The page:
Recently I turned my life on its head and left the comfort zone of home town, family and friends in Wellington (NZ), to start a new chapter in Western Australia. As I adjust to my new surroundings, I find myself thinking in the shape of stories and letters home. Feel free to take a seat and read on..
Thursday, April 19, 2012
Even as I wrote those words in an email to my aunt, I knew that those recently unlocked doors were quietly swinging shut again as we settled into our new and much more conventional surroundings. We had grown very fond of our little nest but it had its limitations, and they were beginning to outweigh the positives, although the things that were becoming an irritation were also the things that had kept us awake to our environment. My seemingly disproportionate grief over leaving our funny little Hobbiton was a shock, although it probably shouldn't have been. For just on a year I had roamed the neighbourhood watching and absorbing the sights, sounds and smells of my new surroundings with my heart and mind free and open. As we surrounded ourselves with the trappings - never has that word felt so apt - of domesticity again our hearts were sinking, but neither of us quite understood what was going on. We were supposed to be happy. 3 weeks without the Internet while we waited for Telstra to send a modem from "over east" - why can't they keep a spare one here? - made me realise that while I had been regularly in touch with a number of people, they were all somewhere else. Having no internet connection highlighted my isolation - after a year I hadn't made any real effort to forge friendships here, and I was lonely. Bugger.
Within a few weeks however we had a wonderful visit from my sister and I began to appreciate some of the benefits of living in a "proper" house. Spare bedrooms and all the ablution facilities indoors are a definite plus if you want to attract visitors! And now we can have people over for dinner - although we have to sit at the table all evening as we still don't have any living room furniture. But I have a kitchen again - including an oven and dishwasher. And for the first time in my life, a whole entire set of brand new pots and pans.
Summer was more do-able too, as the house we are now occupying is built for the conditions; plenty of trees for shade, awnings over all the windows and doors, and blessed air conditioning. My walking regime took a hit though, for two reasons.. the first being that shortly before we moved, we bought a car. Up until then himself had been driving a company car which I wasn't allowed to drive, and every second week when he went away, the car stayed at the office. Now that we have a vehicle of our own, shopping is easier, but so is being lazy! Especially if it's "a bit on the hot side".. the closest we got to exercise for a while was throwing ourselves into the sea at the end of the day - but not too far out or for too long, and always with someone else between me and the horizon as shark bait! There's a very noticeable change in the local swimming habits since the spate of deaths and injuries from shark attacks in recent months, and I see no good reason to tempt fate.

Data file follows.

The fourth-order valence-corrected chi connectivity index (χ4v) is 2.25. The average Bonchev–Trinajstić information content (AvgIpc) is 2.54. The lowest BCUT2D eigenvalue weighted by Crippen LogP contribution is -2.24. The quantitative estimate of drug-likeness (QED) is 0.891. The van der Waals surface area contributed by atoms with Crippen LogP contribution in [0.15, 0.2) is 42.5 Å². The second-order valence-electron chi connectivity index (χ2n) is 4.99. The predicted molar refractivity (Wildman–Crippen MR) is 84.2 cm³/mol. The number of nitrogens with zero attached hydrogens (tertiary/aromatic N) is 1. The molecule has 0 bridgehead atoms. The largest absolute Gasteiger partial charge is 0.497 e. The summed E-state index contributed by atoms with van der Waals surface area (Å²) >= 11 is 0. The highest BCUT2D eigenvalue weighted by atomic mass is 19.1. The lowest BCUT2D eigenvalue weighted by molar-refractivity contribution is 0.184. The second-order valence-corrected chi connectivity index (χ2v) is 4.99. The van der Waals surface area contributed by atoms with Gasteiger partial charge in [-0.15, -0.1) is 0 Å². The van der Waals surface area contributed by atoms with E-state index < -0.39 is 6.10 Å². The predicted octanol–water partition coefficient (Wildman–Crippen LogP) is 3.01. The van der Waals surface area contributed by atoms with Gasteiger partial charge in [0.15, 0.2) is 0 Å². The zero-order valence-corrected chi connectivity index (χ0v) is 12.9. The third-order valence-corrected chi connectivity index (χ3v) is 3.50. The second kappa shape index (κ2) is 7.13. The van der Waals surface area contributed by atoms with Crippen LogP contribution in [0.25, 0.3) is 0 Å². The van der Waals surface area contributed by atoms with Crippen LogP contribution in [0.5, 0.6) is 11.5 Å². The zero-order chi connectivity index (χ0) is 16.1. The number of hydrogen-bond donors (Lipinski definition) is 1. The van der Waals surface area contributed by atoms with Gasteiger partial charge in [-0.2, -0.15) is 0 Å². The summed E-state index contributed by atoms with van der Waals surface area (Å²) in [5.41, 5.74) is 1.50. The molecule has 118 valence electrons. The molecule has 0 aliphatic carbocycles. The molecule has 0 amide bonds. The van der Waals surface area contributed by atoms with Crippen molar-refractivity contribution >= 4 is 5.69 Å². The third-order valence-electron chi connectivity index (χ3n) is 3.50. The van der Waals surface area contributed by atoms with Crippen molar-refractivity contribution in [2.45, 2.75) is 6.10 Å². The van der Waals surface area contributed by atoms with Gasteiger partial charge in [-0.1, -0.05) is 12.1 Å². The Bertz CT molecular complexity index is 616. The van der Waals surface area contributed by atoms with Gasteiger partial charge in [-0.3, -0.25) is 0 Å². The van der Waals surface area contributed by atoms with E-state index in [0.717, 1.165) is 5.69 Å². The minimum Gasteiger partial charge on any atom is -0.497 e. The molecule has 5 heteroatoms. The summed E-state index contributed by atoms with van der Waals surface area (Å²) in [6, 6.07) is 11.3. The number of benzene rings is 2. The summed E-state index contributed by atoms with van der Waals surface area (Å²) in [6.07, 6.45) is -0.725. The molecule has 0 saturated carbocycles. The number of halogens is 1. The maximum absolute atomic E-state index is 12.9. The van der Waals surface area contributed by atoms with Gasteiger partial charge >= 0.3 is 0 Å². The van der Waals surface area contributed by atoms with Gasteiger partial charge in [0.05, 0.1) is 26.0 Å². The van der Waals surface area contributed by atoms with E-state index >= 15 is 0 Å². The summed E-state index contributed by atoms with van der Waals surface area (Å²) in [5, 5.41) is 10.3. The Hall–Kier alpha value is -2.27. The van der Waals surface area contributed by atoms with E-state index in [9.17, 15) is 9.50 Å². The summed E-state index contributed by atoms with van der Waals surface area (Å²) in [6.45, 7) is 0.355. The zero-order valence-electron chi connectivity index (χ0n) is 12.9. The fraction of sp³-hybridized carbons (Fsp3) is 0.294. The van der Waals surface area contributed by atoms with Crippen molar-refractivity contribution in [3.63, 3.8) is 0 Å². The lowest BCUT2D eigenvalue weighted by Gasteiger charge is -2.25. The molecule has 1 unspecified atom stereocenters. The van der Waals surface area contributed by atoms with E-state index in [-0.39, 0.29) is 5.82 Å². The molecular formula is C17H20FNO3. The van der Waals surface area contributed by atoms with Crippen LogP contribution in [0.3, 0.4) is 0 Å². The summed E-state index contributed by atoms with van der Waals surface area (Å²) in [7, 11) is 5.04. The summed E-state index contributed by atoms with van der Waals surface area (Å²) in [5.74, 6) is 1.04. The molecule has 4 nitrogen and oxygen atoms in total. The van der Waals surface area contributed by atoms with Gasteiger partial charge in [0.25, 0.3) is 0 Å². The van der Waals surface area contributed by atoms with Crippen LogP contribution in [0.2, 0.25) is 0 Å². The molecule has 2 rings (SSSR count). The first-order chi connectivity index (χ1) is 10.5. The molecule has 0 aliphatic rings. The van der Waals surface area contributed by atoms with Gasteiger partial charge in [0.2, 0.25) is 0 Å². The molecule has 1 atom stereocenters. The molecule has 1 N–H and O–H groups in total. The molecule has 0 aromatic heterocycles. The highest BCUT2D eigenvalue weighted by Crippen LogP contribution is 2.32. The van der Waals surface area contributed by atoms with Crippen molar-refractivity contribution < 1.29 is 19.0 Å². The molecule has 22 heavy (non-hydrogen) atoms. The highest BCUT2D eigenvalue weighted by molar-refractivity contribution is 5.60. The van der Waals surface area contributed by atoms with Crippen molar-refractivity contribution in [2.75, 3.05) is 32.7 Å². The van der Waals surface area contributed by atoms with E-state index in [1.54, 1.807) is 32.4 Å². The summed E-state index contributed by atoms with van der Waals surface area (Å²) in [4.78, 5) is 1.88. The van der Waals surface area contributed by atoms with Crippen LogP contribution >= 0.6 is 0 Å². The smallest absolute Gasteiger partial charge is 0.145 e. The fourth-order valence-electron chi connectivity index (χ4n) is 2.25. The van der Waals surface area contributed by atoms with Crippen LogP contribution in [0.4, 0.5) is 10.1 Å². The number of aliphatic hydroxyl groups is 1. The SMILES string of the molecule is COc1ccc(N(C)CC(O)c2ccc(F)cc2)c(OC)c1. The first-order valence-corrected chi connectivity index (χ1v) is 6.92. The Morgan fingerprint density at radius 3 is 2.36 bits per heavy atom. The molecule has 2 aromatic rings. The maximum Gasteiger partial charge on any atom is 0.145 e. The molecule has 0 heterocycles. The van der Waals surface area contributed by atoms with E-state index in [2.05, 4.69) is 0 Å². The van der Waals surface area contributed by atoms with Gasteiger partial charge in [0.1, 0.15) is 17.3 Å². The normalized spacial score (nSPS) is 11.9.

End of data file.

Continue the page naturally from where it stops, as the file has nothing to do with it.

Having got over my "I had a perfectly good set of friends, why should I have to make new ones?" attitude, by Christmas we were enjoying an expanded social life which included some lovely outings into the country and Christmas day with new friends on a boat in Fremantle.. which wouldn't start so we didn't actually make it out of the pen and up the river, but had a marvellous afternoon with some very interesting and fun people, not to mention great food and plenty of wine.
I have also got a few little projects underway as I cast my net about to see what might come to light, and what lights me up.. after roughly 25 years of doing the same thing it's sometimes a challenge to work out "is it because I think I should?, because I can? or because I really want to?". And now I remember the question I was asking myself last year - what would you be doing if you weren't afraid? Hmm..
We had an all-too-short visit to Wellington in late January which was great, despite both of us acquiring chest infections - the engineer going one better with a throat infection as well.. one day we were driving up to the Wairarapa, and as he had no voice I was free to talk without interruption for a whole hour. I was lost for words!
I had hoped that arriving back from that trip would feel different from my last visit home - which in hindsight was probably too soon as I had neither properly left Wellington, nor properly arrived in WA. I'm glad to say it did. I loved being in Wellington, and as the plane touched down at 'Pert Hair Port' I was very happy to feel we had arrived home again too. Yay - getting the hang of it!
The thing that has been occupying my mind for some time now though, is this: ever since we moved, I seem to have got TYTS. (I made this up yesterday - it should really be TMTS, but TYTS works better for the purposes of my story). TYTS is Taking Yourself Too Seriously. Which means it's really hard to have fun, feel creative, BE creative, have more fun, want to write blogs, feel truly alive.. and so on. And oh! the irony.. our new address is Richmond Circus (aren't circuses supposed to be fun?!) So I am giving myself a TYTS reduction as of this moment. I have my toe in those doors and am quietly and steadily pushing back. Wish me luck!